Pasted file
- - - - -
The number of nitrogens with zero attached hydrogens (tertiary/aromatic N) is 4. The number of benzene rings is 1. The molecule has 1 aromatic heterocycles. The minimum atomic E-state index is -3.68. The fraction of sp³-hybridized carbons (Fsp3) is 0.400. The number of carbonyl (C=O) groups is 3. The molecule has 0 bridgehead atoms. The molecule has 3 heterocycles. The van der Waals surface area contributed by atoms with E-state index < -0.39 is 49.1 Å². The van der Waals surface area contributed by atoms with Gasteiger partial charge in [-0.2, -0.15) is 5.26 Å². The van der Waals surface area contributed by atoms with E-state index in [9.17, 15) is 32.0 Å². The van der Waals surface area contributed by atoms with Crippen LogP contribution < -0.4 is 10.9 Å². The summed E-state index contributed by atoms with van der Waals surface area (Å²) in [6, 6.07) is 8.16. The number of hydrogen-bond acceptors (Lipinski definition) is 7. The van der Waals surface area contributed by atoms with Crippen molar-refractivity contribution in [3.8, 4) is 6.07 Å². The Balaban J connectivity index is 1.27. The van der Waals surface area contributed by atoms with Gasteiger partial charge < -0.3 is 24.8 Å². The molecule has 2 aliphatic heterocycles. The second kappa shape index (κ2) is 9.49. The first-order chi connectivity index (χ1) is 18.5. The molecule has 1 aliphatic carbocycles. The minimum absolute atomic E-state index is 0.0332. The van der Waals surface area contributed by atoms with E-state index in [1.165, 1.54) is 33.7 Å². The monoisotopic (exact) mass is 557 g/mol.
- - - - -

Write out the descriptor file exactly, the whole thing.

The number of nitrogens with zero attached hydrogens (tertiary/aromatic N) is 4. The number of benzene rings is 1. The molecule has 1 aromatic heterocycles. The minimum atomic E-state index is -3.68. The fraction of sp³-hybridized carbons (Fsp3) is 0.400. The number of carbonyl (C=O) groups is 3. The molecule has 0 bridgehead atoms. The molecule has 3 heterocycles. The van der Waals surface area contributed by atoms with E-state index < -0.39 is 49.1 Å². The van der Waals surface area contributed by atoms with Gasteiger partial charge in [-0.2, -0.15) is 5.26 Å². The van der Waals surface area contributed by atoms with E-state index in [9.17, 15) is 32.0 Å². The van der Waals surface area contributed by atoms with Crippen LogP contribution < -0.4 is 10.9 Å². The summed E-state index contributed by atoms with van der Waals surface area (Å²) in [6, 6.07) is 8.16. The number of hydrogen-bond acceptors (Lipinski definition) is 7. The van der Waals surface area contributed by atoms with Crippen molar-refractivity contribution in [3.8, 4) is 6.07 Å². The Balaban J connectivity index is 1.27. The van der Waals surface area contributed by atoms with Gasteiger partial charge < -0.3 is 24.8 Å². The molecule has 2 aliphatic heterocycles. The second kappa shape index (κ2) is 9.49. The first-order chi connectivity index (χ1) is 18.5. The molecule has 1 aliphatic carbocycles. The minimum absolute atomic E-state index is 0.0332. The van der Waals surface area contributed by atoms with E-state index in [1.165, 1.54) is 33.7 Å². The monoisotopic (exact) mass is 557 g/mol.